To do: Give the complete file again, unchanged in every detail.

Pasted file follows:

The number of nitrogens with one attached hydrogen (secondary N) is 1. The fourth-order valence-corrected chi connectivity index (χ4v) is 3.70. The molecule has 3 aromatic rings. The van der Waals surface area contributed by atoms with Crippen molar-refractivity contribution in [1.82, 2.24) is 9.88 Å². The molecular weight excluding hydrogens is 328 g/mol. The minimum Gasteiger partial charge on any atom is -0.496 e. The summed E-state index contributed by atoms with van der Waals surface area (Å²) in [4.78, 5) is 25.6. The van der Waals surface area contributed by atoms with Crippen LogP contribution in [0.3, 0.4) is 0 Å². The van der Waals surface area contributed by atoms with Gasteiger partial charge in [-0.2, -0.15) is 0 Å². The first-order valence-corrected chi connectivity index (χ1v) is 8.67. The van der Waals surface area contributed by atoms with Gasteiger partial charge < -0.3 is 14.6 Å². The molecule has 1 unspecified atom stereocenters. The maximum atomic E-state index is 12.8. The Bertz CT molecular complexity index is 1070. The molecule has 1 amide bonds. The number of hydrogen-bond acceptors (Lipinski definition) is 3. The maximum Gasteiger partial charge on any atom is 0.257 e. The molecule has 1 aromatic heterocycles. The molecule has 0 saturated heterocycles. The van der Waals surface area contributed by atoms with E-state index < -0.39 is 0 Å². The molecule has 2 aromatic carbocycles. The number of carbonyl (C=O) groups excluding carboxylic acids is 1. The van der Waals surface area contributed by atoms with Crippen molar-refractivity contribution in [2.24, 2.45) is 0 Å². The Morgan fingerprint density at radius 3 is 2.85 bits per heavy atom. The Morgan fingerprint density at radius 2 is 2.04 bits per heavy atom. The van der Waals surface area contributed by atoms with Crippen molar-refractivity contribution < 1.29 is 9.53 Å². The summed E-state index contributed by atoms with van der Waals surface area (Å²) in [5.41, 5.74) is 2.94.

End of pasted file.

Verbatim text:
The number of nitrogens with one attached hydrogen (secondary N) is 1. The fourth-order valence-corrected chi connectivity index (χ4v) is 3.70. The molecule has 3 aromatic rings. The van der Waals surface area contributed by atoms with Crippen molar-refractivity contribution in [1.82, 2.24) is 9.88 Å². The molecular weight excluding hydrogens is 328 g/mol. The minimum Gasteiger partial charge on any atom is -0.496 e. The summed E-state index contributed by atoms with van der Waals surface area (Å²) in [4.78, 5) is 25.6. The van der Waals surface area contributed by atoms with Crippen LogP contribution in [0.3, 0.4) is 0 Å². The van der Waals surface area contributed by atoms with Gasteiger partial charge in [-0.2, -0.15) is 0 Å². The first-order valence-corrected chi connectivity index (χ1v) is 8.67. The van der Waals surface area contributed by atoms with Gasteiger partial charge < -0.3 is 14.6 Å². The molecule has 1 unspecified atom stereocenters. The maximum atomic E-state index is 12.8. The Bertz CT molecular complexity index is 1070. The molecule has 1 amide bonds. The number of hydrogen-bond acceptors (Lipinski definition) is 3. The maximum Gasteiger partial charge on any atom is 0.257 e. The molecule has 1 aromatic heterocycles. The molecule has 0 saturated heterocycles. The van der Waals surface area contributed by atoms with E-state index < -0.39 is 0 Å². The molecule has 2 aromatic carbocycles. The number of carbonyl (C=O) groups excluding carboxylic acids is 1. The van der Waals surface area contributed by atoms with Crippen molar-refractivity contribution in [2.24, 2.45) is 0 Å². The Morgan fingerprint density at radius 3 is 2.85 bits per heavy atom. The Morgan fingerprint density at radius 2 is 2.04 bits per heavy atom. The van der Waals surface area contributed by atoms with Crippen molar-refractivity contribution < 1.29 is 9.53 Å². The summed E-state index contributed by atoms with van der Waals surface area (Å²) in [5.41, 5.74) is 2.94.